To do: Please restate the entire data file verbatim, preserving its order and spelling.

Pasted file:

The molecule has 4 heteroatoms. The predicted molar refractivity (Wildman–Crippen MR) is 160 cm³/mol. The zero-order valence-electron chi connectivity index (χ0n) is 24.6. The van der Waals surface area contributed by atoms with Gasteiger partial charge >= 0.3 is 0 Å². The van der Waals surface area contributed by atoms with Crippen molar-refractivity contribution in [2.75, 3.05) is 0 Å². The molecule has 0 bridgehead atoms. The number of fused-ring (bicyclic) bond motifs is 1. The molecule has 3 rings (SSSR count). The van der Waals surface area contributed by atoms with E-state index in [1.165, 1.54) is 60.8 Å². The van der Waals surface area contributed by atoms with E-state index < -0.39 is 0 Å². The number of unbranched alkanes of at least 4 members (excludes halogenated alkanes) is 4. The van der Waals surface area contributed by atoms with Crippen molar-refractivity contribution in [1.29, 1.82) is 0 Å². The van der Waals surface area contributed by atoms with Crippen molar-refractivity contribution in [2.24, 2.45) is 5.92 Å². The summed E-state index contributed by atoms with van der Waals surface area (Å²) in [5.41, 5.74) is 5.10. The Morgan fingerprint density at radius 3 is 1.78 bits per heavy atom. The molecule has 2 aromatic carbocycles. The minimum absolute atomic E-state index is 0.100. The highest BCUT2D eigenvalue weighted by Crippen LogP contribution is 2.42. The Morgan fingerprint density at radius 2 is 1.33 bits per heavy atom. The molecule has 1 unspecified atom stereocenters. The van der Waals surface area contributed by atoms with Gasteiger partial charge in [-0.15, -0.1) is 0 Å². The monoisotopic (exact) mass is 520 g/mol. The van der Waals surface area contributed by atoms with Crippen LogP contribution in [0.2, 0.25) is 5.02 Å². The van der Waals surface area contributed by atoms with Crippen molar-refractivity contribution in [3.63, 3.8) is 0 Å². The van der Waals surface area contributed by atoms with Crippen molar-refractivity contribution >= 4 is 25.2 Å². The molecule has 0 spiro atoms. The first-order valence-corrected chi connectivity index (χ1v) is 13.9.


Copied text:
The molecule has 4 heteroatoms. The predicted molar refractivity (Wildman–Crippen MR) is 160 cm³/mol. The zero-order valence-electron chi connectivity index (χ0n) is 24.6. The van der Waals surface area contributed by atoms with Gasteiger partial charge >= 0.3 is 0 Å². The van der Waals surface area contributed by atoms with Crippen molar-refractivity contribution in [2.75, 3.05) is 0 Å². The molecule has 0 bridgehead atoms. The number of fused-ring (bicyclic) bond motifs is 1. The molecule has 3 rings (SSSR count). The van der Waals surface area contributed by atoms with E-state index in [1.165, 1.54) is 60.8 Å². The van der Waals surface area contributed by atoms with E-state index < -0.39 is 0 Å². The number of unbranched alkanes of at least 4 members (excludes halogenated alkanes) is 4. The van der Waals surface area contributed by atoms with Crippen molar-refractivity contribution in [1.29, 1.82) is 0 Å². The van der Waals surface area contributed by atoms with Crippen molar-refractivity contribution in [2.24, 2.45) is 5.92 Å². The summed E-state index contributed by atoms with van der Waals surface area (Å²) in [5.41, 5.74) is 5.10. The Morgan fingerprint density at radius 3 is 1.78 bits per heavy atom. The molecule has 2 aromatic carbocycles. The minimum absolute atomic E-state index is 0.100. The highest BCUT2D eigenvalue weighted by Crippen LogP contribution is 2.42. The Morgan fingerprint density at radius 2 is 1.33 bits per heavy atom. The molecule has 1 unspecified atom stereocenters. The van der Waals surface area contributed by atoms with Gasteiger partial charge in [-0.15, -0.1) is 0 Å². The monoisotopic (exact) mass is 520 g/mol. The van der Waals surface area contributed by atoms with Crippen LogP contribution in [0.2, 0.25) is 5.02 Å². The van der Waals surface area contributed by atoms with Crippen molar-refractivity contribution in [3.63, 3.8) is 0 Å². The van der Waals surface area contributed by atoms with Crippen molar-refractivity contribution >= 4 is 25.2 Å². The molecule has 0 spiro atoms. The first-order valence-corrected chi connectivity index (χ1v) is 13.9.